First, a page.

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Chris Perez, husband of slain Tejana icon Selena, tells of romance, suffering

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Romney's challenge: What Bexar County's primaries could tell America about the anti-Mormon vote

Photo: Photo illustration by Chuck Kerr, License: N/A

Photo illustration by Chuck Kerr

Photo: Steven Gilmore, License: N/A

Steven Gilmore

A new Mormon temple being constructed on Talley Road.

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During Romney's first whistle stop in San Antonio at the end of March, Latino activists staged demonstrations outside his Pearl Brewery event to voice support for the DREAM Act, a bill that outlines a path to temporary and later permanent residency for aliens brought to the U.S. as children, conditioned on completing four years in college or two in the military. They were joined by State Representative Joaquín Castro and former U.S. Representative Ciro Rodriguez. Romney has pledged to veto the bill, given the opportunity. It's a Republican nightmare: The DREAM Act is favored by absolute majorities among Democrat, Republican, and Independent Hispanics alike.

Obama, too, has disappointed on immigration reform by awarding it low priority (while simultaneously deporting record numbers of undocumented foreign nationals). But Romney and most leading Republicans reject not only the DREAM Act, but any hope of normalizing irregular migration statuses. "I very firmly believe that we have to make sure that we enforce our borders, that we have an employment verification system, and that those people who have come here illegally do not get an advantage to become permanent residents, they do not get a special pathway," Romney said recently.

By alienating Hispanic Catholics, the likely Republican candidate almost certainly loses both the Latino vote and the overall Catholic swing vote. White, conservative Catholics are now firmly a minority within this swing bloc.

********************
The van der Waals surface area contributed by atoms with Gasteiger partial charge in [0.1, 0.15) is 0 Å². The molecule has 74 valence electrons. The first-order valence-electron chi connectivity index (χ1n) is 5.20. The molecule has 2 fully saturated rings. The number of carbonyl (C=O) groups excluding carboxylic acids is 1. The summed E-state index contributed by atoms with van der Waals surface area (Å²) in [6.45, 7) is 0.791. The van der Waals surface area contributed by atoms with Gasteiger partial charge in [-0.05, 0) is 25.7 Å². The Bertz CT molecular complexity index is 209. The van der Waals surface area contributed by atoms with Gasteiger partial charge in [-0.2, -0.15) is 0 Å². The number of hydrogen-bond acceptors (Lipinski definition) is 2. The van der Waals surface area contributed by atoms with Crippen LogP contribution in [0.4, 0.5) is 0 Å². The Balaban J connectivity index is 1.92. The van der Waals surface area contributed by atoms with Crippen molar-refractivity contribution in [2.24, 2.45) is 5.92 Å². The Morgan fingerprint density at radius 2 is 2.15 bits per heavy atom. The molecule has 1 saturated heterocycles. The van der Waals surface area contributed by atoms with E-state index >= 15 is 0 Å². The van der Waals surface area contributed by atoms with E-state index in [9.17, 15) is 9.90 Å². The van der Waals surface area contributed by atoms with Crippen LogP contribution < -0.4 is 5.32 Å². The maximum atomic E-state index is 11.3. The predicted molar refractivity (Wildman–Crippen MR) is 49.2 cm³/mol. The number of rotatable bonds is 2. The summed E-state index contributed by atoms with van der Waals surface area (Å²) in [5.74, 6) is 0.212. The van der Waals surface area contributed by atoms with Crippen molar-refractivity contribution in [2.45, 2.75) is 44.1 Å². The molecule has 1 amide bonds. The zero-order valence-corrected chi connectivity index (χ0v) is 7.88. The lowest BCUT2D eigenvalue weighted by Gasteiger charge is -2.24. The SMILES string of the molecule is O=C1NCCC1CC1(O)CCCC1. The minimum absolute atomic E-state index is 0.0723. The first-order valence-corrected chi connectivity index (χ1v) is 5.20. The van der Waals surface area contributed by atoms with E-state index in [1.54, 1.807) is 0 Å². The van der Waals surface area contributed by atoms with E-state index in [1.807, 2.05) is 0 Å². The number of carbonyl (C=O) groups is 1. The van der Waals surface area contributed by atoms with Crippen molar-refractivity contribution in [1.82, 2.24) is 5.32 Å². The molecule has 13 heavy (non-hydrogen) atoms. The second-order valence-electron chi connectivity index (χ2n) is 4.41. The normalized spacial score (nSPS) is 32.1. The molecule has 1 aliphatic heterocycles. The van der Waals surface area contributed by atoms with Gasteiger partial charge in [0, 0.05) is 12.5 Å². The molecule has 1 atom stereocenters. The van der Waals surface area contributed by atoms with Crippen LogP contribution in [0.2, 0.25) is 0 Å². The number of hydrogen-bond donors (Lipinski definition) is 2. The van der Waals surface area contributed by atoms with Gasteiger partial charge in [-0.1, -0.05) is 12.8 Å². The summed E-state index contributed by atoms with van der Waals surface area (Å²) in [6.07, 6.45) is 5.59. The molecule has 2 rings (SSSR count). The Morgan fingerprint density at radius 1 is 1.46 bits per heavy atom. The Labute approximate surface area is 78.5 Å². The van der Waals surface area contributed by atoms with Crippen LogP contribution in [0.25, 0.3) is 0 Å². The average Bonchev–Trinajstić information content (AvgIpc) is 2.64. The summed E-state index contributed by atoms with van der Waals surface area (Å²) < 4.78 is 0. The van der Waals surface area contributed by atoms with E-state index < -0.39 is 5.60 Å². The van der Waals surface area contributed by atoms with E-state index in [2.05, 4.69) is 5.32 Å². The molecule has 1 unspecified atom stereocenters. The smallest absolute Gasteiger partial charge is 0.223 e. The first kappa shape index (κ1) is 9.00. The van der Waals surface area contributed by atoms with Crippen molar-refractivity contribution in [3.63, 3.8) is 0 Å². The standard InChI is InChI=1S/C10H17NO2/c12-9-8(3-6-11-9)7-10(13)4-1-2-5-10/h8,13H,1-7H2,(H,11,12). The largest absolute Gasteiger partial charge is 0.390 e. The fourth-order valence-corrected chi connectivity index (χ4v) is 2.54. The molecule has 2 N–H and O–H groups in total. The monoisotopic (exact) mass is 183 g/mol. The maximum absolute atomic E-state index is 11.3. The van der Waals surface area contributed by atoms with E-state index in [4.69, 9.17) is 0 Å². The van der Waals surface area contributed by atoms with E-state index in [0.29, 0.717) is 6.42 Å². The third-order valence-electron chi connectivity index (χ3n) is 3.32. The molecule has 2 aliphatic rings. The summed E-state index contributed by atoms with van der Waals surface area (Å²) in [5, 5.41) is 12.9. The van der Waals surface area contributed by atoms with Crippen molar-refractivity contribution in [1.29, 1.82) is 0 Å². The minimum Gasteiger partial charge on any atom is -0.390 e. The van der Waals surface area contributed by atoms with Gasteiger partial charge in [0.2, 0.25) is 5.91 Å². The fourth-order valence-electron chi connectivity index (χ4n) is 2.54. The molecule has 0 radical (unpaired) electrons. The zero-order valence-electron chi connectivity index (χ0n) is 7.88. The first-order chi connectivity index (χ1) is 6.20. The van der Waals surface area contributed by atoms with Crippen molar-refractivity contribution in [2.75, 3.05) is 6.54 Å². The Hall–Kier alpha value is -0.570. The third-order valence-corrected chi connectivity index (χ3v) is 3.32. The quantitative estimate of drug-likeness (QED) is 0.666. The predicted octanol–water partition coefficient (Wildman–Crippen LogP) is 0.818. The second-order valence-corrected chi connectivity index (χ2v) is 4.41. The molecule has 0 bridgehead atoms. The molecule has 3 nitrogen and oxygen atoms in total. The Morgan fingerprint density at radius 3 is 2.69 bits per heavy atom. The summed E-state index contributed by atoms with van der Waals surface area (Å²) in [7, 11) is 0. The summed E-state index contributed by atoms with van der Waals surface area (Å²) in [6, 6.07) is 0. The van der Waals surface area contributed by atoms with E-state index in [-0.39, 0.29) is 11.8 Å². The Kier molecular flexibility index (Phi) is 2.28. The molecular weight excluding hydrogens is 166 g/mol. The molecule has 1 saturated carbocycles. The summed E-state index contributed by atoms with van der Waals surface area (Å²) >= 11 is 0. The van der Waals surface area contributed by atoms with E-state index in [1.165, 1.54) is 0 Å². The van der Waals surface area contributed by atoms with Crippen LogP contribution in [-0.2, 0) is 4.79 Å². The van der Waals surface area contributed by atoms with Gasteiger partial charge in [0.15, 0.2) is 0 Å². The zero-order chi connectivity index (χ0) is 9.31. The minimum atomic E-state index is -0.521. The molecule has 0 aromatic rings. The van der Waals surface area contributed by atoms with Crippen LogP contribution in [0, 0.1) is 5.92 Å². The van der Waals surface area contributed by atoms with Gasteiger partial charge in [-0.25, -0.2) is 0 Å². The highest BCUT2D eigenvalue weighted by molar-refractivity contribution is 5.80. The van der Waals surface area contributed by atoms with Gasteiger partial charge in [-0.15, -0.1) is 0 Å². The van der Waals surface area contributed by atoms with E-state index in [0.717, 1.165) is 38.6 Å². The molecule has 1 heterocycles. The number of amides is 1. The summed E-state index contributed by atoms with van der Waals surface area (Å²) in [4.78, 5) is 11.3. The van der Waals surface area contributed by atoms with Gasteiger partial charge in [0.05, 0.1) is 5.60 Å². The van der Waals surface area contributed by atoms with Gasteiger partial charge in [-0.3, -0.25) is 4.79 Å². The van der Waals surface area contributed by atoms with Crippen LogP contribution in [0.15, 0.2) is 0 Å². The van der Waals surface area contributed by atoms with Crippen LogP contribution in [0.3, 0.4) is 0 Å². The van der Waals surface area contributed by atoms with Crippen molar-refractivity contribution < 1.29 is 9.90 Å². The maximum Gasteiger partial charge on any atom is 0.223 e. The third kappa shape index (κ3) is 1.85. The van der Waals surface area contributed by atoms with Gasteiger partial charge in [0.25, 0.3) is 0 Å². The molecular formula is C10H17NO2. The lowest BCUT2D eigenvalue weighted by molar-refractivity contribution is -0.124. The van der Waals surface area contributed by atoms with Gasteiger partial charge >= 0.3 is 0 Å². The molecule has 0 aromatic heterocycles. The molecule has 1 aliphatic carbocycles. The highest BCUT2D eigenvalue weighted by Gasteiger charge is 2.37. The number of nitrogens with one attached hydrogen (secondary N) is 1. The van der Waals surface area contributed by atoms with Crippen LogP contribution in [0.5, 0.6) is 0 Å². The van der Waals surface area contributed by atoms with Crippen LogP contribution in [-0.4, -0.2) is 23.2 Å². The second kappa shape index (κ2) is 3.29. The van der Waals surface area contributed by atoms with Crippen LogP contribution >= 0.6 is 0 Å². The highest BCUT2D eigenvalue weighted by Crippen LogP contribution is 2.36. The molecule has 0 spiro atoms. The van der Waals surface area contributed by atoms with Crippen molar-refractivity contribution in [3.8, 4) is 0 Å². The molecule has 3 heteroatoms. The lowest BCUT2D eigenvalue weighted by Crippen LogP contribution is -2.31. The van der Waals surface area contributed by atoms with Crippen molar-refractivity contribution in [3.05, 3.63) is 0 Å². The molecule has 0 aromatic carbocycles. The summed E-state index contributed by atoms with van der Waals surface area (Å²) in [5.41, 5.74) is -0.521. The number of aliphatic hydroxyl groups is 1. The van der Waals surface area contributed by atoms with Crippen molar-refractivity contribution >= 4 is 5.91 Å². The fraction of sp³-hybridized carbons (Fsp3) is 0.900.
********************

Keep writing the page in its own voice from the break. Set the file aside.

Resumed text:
So Romney finds himself lodged between a rock and hard place from which he cannot extract himself without sawing off his arm. To a greater or lesser extent, his religion will dampen his erstwhile core support among Protestant Christians, and nobody would expect him to renounce his faith in order to improve his electoral odds: that would be the ultimate waffle. But because the Republican Party has suffered a palace coup by cultural warriors like Santorum, Romney has been forced in the primary to tack hard to the right, veering away from his moderate record and thus repelling potential Catholic and Latino supporters.

Romney will backpedal frantically toward the moderate median in the general election, but drastic policy reversals will only cement criticism that the former Massachusetts governor is a policy chameleon, disingenuous and lacking conviction.

While sifting through the Bexar County primary data at the end of May, it won't matter much how well Romney did against Gingrich or Paul. Instead, campaign mavens will be looking to see just how poorly Romney fared with the conservative Bible Belt base on one hand, and, on the other, if he garnered enough Hispanic GOP support to have a prayer of approaching the 40-percent Latino vote threshold in the general election. Chances are he ain't got snowball's chance in the Outer Darkness. •

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